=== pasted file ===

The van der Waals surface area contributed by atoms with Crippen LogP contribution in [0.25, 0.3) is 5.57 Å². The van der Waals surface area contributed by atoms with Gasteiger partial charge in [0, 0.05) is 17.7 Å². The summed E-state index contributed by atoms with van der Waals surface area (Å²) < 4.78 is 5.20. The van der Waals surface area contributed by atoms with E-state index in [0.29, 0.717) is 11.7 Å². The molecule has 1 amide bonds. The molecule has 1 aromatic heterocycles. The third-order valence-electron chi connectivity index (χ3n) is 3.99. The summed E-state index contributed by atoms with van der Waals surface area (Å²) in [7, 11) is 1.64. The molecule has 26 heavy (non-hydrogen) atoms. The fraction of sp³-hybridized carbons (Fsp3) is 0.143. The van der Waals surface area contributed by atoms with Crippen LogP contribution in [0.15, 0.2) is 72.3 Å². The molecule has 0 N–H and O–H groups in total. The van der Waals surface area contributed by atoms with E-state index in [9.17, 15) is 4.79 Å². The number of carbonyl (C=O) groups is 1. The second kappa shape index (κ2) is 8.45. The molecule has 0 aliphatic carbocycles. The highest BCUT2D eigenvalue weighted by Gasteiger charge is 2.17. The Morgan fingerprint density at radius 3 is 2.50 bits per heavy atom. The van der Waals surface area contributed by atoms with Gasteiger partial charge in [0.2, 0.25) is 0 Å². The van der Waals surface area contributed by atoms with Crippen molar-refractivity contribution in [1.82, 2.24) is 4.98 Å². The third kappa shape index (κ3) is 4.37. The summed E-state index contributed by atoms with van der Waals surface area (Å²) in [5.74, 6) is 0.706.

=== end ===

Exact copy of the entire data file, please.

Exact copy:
The van der Waals surface area contributed by atoms with Crippen LogP contribution in [0.25, 0.3) is 5.57 Å². The van der Waals surface area contributed by atoms with Gasteiger partial charge in [0, 0.05) is 17.7 Å². The summed E-state index contributed by atoms with van der Waals surface area (Å²) < 4.78 is 5.20. The van der Waals surface area contributed by atoms with E-state index in [0.29, 0.717) is 11.7 Å². The molecule has 1 amide bonds. The molecule has 1 aromatic heterocycles. The third-order valence-electron chi connectivity index (χ3n) is 3.99. The summed E-state index contributed by atoms with van der Waals surface area (Å²) in [7, 11) is 1.64. The molecule has 26 heavy (non-hydrogen) atoms. The fraction of sp³-hybridized carbons (Fsp3) is 0.143. The van der Waals surface area contributed by atoms with Crippen LogP contribution in [0.15, 0.2) is 72.3 Å². The molecule has 0 N–H and O–H groups in total. The van der Waals surface area contributed by atoms with E-state index in [9.17, 15) is 4.79 Å². The number of carbonyl (C=O) groups is 1. The second kappa shape index (κ2) is 8.45. The molecule has 0 aliphatic carbocycles. The highest BCUT2D eigenvalue weighted by Gasteiger charge is 2.17. The Morgan fingerprint density at radius 3 is 2.50 bits per heavy atom. The van der Waals surface area contributed by atoms with Gasteiger partial charge in [0.2, 0.25) is 0 Å². The van der Waals surface area contributed by atoms with Crippen molar-refractivity contribution in [1.82, 2.24) is 4.98 Å². The third kappa shape index (κ3) is 4.37. The summed E-state index contributed by atoms with van der Waals surface area (Å²) in [5.74, 6) is 0.706.